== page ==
If you use a thermometer, remember to take the steak off the heat 5-10°F below your desired temperature. The residual heat will finish cooking the steak as it rests. However, most home cooks do not have a meat thermometer. I will publish a blog post about cooking your steak on the stove (in detail) in the future.

Traditional Steakhouse Method (without thermometer):

  1. Purchase a proper thick steak with good marbling
  2. Remove the steak from the fridge and pat dry
  3. Lightly coat in an oil with a high smoke point
  4. Season liberally with coarse salt and cracked pepper
  5. Add high smoke point oil to pan until the bottom is coated
  6. Heat pan with max heat until oil visibly smokes and shimmers (don’t forget to turn your exhaust fan)
  7. Lay steak away into pan away from you
  8. Sear for 3 minutes on one side
  9. Flip, add butter and aromatics to the pan
  10. Sear for 3 minutes while basting the steak
  11. Remove steak from the pan
  12. Spoon the flavored butter over the steak
  13. Rest for at least 5 minutes
  14. Finish with salt and pepper to taste

Two of the most common traditional sear methods are the “4-3-2 method” and the “3-3-2-2” method. Here is a brief overview of how they work for medium-rare cooks:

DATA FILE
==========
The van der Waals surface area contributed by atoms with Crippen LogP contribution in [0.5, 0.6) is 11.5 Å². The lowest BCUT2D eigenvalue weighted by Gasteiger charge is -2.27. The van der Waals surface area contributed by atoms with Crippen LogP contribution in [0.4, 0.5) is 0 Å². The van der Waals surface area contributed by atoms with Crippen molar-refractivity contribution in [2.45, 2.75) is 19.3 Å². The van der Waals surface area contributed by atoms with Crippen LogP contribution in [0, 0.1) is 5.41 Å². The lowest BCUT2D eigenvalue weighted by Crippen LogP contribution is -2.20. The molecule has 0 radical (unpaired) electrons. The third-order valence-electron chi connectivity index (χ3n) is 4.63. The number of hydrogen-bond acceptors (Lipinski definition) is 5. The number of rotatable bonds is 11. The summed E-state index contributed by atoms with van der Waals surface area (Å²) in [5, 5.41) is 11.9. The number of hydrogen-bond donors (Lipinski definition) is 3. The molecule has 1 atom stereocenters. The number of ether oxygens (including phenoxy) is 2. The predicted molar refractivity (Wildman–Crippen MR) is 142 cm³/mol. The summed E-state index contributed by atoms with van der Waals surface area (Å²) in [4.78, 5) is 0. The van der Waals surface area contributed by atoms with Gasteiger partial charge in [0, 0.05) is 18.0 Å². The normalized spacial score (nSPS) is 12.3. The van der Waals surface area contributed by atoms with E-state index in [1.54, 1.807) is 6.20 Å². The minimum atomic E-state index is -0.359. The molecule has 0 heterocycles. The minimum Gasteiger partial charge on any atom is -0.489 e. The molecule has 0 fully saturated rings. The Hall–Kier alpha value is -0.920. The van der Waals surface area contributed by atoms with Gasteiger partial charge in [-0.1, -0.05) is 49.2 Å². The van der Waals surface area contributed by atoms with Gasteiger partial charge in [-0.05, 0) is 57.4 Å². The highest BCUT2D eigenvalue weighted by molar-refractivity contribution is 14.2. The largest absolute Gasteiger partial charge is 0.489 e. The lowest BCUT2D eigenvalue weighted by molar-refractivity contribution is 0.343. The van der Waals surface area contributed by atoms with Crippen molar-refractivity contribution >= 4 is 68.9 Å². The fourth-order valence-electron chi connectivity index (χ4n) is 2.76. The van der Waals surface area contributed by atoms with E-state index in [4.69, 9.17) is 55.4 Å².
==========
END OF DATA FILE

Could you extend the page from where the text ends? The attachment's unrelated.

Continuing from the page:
4-3-2 Method

  1. Preheat your pan/grill to the highest heat possible (500-600°F)
  2. Sear steak for 4 minutes on one side
  3. Flip and sear for 3 minutes on the other side
  4. Remove the steak from the cooking surface, and rest for 2 minutes.

3-3-2-2 Method

  1. Preheat your pan to medium heat (350-400°F)
  2. Sear steak for 3 minutes on one side
  3. Flip and sear for 3 minutes on the other side
  4. Repeat, cooking for another 2 minutes per side
  5. Remove the steak from the cooking surface, and rest for at least 5 minutes. 

For the 3-3-2-2 method, each side is cooked for a total of 5 minutes. Steak can be seasoned before and/or after the cook.


Pre-Sear Oven-Finish

Good with: Any proper, boneless steak

Equipment: Heavy skillet (cast iron, carbon steel)/grill, tongs, oven

Pros: Simple, versatile, slightly prevents overcooking

Cons: Takes slightly longer, must measure temperature if using grill

This is one of the best ways to cook a steak for a novice home-cook. Some steakhouses also utilize this method, but it generally takes slightly longer than straight-up searing the steak. Finishing your steak in an oven also results in a more even cook than the traditional sear method, as it uses a combination of direct searing and indirect oven heat to cook the steak. However, this method also does not work well with bone-in cuts (unless it is done on the grill). 

Sear and Finish On the Stove:

  1. Preheat your oven to 350°F
  2. Heat your pan on the highest heat setting possible (500-600°F)
  3. Sear steak for 2 minutes on one side
  4. Flip and sear for 2 minutes on the other side
  5. Transfer the entire skillet (with steak) into the oven for 3-5 minutes
  6. Remove steak from skillet, rest for 5-7 minutes

Sear and Finish On a Grill: